A lot of what I see in the DOM amazes me as well! I have so many questions from seeing different stuff, but I am getting the impression that no one really have the answers. There are so many players involved with so many different agendas.

My take on this is that order flow is a bit like price charts.

People agree that there's a ton of ways you can read a chart.

For Order Flow, people tend to think there's a single way to use it. I would say that there isn't. Order flow is just like price charts. It's information. There's many ways to use it. For example, if it's a pullback and I see an iceberg against the pullback, I am in. If it's a trend and the pullback is in the way, I don't short it.

Trading in general can make your brain hurt. Think about the ES - you have the stocks in the S&P 500, those stocks have options. Then you have the SPY ETF, which also has options. Then you have futures options. Then you have correlated and inversely correlated markets. The value of the dollar impacts it as does interest rates. You have market internals too. There's no way you can take all that into account when trading and lots of people make the error of trying to understand all this and how these things impact the market and try to analyze all of it (or lots of it) to come to some really clever way of telling what will happen next.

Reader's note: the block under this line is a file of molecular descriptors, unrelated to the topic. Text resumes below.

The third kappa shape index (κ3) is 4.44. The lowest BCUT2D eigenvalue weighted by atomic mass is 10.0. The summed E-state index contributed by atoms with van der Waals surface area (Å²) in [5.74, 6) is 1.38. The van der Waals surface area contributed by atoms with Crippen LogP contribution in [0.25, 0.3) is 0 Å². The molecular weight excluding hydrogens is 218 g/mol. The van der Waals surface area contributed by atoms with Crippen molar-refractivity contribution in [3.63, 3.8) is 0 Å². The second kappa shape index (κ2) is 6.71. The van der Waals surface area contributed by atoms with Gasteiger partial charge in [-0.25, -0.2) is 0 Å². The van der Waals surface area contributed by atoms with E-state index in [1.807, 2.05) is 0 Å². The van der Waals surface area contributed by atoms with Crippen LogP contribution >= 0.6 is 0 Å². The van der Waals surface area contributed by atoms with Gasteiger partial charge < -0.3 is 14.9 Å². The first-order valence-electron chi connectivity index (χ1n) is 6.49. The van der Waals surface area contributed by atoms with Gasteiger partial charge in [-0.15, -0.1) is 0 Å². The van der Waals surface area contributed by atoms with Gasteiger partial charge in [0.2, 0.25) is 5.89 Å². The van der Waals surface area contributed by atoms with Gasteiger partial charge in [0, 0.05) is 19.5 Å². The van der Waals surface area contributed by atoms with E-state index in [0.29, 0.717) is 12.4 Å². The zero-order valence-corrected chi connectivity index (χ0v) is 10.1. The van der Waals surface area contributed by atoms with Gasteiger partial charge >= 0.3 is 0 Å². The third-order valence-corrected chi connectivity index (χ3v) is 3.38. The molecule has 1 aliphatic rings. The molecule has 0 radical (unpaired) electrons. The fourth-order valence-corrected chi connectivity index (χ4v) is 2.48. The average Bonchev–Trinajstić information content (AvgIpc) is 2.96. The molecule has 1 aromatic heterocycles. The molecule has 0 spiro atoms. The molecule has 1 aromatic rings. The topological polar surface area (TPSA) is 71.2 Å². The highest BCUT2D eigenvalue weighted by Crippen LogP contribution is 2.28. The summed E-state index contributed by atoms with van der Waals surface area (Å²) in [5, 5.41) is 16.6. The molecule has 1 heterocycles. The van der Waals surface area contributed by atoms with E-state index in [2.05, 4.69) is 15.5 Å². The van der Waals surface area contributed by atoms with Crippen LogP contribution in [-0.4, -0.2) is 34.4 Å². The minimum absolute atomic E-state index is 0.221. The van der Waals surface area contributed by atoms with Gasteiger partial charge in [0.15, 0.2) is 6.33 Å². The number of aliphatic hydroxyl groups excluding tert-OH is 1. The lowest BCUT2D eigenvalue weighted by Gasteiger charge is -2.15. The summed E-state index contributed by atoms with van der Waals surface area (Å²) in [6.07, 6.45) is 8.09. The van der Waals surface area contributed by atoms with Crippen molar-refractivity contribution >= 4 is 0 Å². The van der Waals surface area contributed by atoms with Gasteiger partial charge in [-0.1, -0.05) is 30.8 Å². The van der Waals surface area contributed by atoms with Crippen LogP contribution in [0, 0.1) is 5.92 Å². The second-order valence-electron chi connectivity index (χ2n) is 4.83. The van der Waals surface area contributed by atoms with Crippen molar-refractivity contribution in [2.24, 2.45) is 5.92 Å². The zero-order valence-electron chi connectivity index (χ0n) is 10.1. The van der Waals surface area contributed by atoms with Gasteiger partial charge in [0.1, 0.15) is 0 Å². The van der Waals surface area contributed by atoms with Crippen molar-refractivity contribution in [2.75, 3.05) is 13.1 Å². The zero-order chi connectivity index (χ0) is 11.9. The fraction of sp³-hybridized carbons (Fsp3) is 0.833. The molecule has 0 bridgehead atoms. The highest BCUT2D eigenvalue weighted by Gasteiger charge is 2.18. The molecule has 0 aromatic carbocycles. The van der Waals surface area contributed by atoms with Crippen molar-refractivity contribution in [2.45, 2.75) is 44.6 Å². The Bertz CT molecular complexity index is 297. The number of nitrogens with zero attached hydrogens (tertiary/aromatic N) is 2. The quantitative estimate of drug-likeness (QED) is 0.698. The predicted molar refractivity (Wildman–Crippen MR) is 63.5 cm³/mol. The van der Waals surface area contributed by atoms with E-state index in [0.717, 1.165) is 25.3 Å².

So for me, I tend to keep it relatively simple. I don't know if this is a stat arb trade. I don't know if this is someone opening or closing a position. I don't know if this is a program trade kicking in.

What I do know is I actually have to get into the market in order to make money and I have to close trades if they are going against me. So I try to get in when I think it looks good on the order flow, when it looks good on the price chart and when the Tick, NQ, YM aren't running in the opposite direction.

In short, I try not to over complicate it and I also listen to my gut.

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 esft 
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Richard, thanks for your reply. The resources you mentioned are rich and I got so much to catch up.
Just curious, do you have a day time job and what time do you usually trade the ES in HK?

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 RichardHK